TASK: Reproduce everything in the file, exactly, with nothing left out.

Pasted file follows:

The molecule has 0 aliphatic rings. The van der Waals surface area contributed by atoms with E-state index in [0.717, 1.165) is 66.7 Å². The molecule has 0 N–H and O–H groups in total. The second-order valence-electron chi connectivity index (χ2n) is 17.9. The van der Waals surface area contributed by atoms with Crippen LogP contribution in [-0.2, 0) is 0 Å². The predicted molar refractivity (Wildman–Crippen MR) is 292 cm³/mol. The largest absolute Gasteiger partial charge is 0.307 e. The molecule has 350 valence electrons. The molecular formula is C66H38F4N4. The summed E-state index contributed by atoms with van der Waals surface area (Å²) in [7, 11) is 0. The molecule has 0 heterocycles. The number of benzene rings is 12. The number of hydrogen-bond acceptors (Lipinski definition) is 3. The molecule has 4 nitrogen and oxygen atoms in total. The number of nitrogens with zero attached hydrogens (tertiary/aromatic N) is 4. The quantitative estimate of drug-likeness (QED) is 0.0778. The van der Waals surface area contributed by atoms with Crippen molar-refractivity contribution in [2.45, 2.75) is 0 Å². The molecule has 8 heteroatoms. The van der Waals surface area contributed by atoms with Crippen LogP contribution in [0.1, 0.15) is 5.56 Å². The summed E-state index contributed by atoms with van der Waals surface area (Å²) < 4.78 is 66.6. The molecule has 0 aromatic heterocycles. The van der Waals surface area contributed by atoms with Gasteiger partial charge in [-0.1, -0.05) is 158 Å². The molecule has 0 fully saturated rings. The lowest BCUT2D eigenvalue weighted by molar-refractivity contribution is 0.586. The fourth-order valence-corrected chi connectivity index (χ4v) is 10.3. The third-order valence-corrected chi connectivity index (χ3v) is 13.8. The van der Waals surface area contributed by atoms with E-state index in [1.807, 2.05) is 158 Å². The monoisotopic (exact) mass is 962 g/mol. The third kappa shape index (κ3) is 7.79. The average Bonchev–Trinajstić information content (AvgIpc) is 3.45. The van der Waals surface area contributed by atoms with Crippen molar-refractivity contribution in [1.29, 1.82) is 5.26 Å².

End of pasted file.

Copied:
The molecule has 0 aliphatic rings. The van der Waals surface area contributed by atoms with E-state index in [0.717, 1.165) is 66.7 Å². The molecule has 0 N–H and O–H groups in total. The second-order valence-electron chi connectivity index (χ2n) is 17.9. The van der Waals surface area contributed by atoms with Crippen LogP contribution in [-0.2, 0) is 0 Å². The predicted molar refractivity (Wildman–Crippen MR) is 292 cm³/mol. The largest absolute Gasteiger partial charge is 0.307 e. The molecule has 350 valence electrons. The molecular formula is C66H38F4N4. The summed E-state index contributed by atoms with van der Waals surface area (Å²) in [7, 11) is 0. The molecule has 0 heterocycles. The number of benzene rings is 12. The number of hydrogen-bond acceptors (Lipinski definition) is 3. The molecule has 4 nitrogen and oxygen atoms in total. The number of nitrogens with zero attached hydrogens (tertiary/aromatic N) is 4. The quantitative estimate of drug-likeness (QED) is 0.0778. The van der Waals surface area contributed by atoms with Crippen molar-refractivity contribution in [2.45, 2.75) is 0 Å². The molecule has 8 heteroatoms. The van der Waals surface area contributed by atoms with Crippen LogP contribution in [0.1, 0.15) is 5.56 Å². The summed E-state index contributed by atoms with van der Waals surface area (Å²) < 4.78 is 66.6. The molecule has 0 aromatic heterocycles. The van der Waals surface area contributed by atoms with Gasteiger partial charge in [-0.1, -0.05) is 158 Å². The molecule has 0 fully saturated rings. The lowest BCUT2D eigenvalue weighted by molar-refractivity contribution is 0.586. The fourth-order valence-corrected chi connectivity index (χ4v) is 10.3. The third-order valence-corrected chi connectivity index (χ3v) is 13.8. The van der Waals surface area contributed by atoms with E-state index in [1.807, 2.05) is 158 Å². The monoisotopic (exact) mass is 962 g/mol. The third kappa shape index (κ3) is 7.79. The average Bonchev–Trinajstić information content (AvgIpc) is 3.45. The van der Waals surface area contributed by atoms with Crippen molar-refractivity contribution in [1.29, 1.82) is 5.26 Å².